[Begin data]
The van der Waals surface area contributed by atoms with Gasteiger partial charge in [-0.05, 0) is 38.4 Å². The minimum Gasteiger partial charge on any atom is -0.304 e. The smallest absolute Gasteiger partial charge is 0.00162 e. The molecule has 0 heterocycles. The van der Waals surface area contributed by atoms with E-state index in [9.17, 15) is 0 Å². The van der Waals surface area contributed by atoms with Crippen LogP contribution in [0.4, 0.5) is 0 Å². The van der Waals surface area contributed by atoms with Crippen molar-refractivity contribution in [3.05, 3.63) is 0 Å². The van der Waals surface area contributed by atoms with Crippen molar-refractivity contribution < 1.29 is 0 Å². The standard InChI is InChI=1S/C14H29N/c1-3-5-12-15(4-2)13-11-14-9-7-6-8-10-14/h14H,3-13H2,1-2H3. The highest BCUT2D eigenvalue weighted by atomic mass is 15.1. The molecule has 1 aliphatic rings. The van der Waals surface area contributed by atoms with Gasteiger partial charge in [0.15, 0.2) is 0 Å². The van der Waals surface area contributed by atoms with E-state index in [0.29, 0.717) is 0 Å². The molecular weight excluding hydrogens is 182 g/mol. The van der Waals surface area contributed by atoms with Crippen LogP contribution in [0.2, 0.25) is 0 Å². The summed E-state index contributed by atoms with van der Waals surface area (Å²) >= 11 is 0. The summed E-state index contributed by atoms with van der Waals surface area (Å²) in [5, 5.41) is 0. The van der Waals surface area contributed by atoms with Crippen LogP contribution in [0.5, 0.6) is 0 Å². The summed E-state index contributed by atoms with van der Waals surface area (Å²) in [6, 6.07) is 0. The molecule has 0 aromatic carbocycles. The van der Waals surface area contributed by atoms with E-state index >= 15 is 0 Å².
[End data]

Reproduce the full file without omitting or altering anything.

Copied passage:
The van der Waals surface area contributed by atoms with Gasteiger partial charge in [-0.05, 0) is 38.4 Å². The minimum Gasteiger partial charge on any atom is -0.304 e. The smallest absolute Gasteiger partial charge is 0.00162 e. The molecule has 0 heterocycles. The van der Waals surface area contributed by atoms with E-state index in [9.17, 15) is 0 Å². The van der Waals surface area contributed by atoms with Crippen LogP contribution in [0.4, 0.5) is 0 Å². The van der Waals surface area contributed by atoms with Crippen molar-refractivity contribution in [3.05, 3.63) is 0 Å². The van der Waals surface area contributed by atoms with Crippen molar-refractivity contribution < 1.29 is 0 Å². The standard InChI is InChI=1S/C14H29N/c1-3-5-12-15(4-2)13-11-14-9-7-6-8-10-14/h14H,3-13H2,1-2H3. The highest BCUT2D eigenvalue weighted by atomic mass is 15.1. The molecule has 1 aliphatic rings. The van der Waals surface area contributed by atoms with Gasteiger partial charge in [0.15, 0.2) is 0 Å². The van der Waals surface area contributed by atoms with E-state index in [0.29, 0.717) is 0 Å². The molecular weight excluding hydrogens is 182 g/mol. The van der Waals surface area contributed by atoms with Crippen LogP contribution in [0.2, 0.25) is 0 Å². The summed E-state index contributed by atoms with van der Waals surface area (Å²) >= 11 is 0. The summed E-state index contributed by atoms with van der Waals surface area (Å²) in [5, 5.41) is 0. The van der Waals surface area contributed by atoms with Crippen LogP contribution in [0.5, 0.6) is 0 Å². The summed E-state index contributed by atoms with van der Waals surface area (Å²) in [6, 6.07) is 0. The molecule has 0 aromatic carbocycles. The van der Waals surface area contributed by atoms with E-state index >= 15 is 0 Å².